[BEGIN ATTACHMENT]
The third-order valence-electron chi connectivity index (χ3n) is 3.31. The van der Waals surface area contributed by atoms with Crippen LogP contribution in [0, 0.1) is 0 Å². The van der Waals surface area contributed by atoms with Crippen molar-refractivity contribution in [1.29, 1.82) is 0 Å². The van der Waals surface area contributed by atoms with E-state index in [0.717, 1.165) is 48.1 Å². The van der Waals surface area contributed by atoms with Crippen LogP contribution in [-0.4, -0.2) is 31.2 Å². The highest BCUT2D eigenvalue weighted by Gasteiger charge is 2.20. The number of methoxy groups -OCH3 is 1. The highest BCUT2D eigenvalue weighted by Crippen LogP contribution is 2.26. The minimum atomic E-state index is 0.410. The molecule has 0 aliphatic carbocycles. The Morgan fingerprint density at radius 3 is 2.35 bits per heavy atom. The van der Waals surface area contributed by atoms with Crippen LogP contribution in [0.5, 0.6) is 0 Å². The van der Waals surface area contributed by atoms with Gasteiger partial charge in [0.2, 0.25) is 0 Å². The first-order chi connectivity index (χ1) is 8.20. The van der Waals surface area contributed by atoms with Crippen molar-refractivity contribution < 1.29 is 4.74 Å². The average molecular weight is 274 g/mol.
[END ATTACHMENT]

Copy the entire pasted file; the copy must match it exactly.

The third-order valence-electron chi connectivity index (χ3n) is 3.31. The van der Waals surface area contributed by atoms with Crippen LogP contribution in [0, 0.1) is 0 Å². The van der Waals surface area contributed by atoms with Crippen molar-refractivity contribution in [1.29, 1.82) is 0 Å². The van der Waals surface area contributed by atoms with E-state index in [0.717, 1.165) is 48.1 Å². The van der Waals surface area contributed by atoms with Crippen LogP contribution in [-0.4, -0.2) is 31.2 Å². The highest BCUT2D eigenvalue weighted by Gasteiger charge is 2.20. The number of methoxy groups -OCH3 is 1. The highest BCUT2D eigenvalue weighted by Crippen LogP contribution is 2.26. The minimum atomic E-state index is 0.410. The molecule has 0 aliphatic carbocycles. The Morgan fingerprint density at radius 3 is 2.35 bits per heavy atom. The van der Waals surface area contributed by atoms with Crippen LogP contribution in [0.5, 0.6) is 0 Å². The van der Waals surface area contributed by atoms with Gasteiger partial charge in [0.2, 0.25) is 0 Å². The first-order chi connectivity index (χ1) is 8.20. The van der Waals surface area contributed by atoms with Crippen molar-refractivity contribution < 1.29 is 4.74 Å². The average molecular weight is 274 g/mol.